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SAGE KE Bulletin Board

acetyl-l-carnitine, lipoic acid, and long-life?

5 October 2002

Patrick Kaminker

A great deal of work has been presented over the past decade on the generation of free-radicals and its correlation to aging. The popularity of free radicals as a causative in aging is very high, but the evidence behind it is, at best, controversial. Recently an article in Discover magazine highlighted Dr. Bruce Ames' work on dietary supplements as an age retardant. This work actually argues against free radicals by claiming that rats supplemented with lipoic acid and acetyl-l-carnitine performed much better in a Morris water maze, but also were generating more free radicals. At a recent symposium Arlan Richardson, among others, presented some compelling evidence that superoxide dismutase (another antioxidant)--deficient mice are phenotypically normal, but are more susceptible to certain damaging agents (this is, of course, a gross simplification, but space constraints apply). So how do nutritional supplements retard aging and are we really becoming deficient in antioxidant repair as we age? Also what damages are we incurring that tax our antioxidant repair systems? I'm hoping for some stimulating discussion on this one :)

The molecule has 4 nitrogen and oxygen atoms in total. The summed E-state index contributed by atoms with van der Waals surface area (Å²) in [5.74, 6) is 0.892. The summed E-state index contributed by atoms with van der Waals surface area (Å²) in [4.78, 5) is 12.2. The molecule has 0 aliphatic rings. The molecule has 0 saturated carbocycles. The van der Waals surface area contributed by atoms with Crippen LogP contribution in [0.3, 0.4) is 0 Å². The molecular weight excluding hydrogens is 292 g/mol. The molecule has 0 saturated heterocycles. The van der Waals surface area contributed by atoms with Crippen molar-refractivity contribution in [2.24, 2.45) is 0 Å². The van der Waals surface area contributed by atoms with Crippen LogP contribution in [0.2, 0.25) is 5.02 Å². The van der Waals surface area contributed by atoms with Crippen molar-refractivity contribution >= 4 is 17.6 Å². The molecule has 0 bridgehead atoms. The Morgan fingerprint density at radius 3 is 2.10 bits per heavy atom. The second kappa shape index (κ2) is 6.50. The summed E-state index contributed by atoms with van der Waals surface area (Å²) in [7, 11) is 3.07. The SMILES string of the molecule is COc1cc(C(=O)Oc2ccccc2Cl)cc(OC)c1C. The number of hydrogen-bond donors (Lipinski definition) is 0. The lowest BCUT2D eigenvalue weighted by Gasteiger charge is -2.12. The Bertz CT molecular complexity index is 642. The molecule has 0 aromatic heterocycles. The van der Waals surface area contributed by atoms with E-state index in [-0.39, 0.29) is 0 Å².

Patrick


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Science of Aging Knowledge Environment. ISSN 1539-6150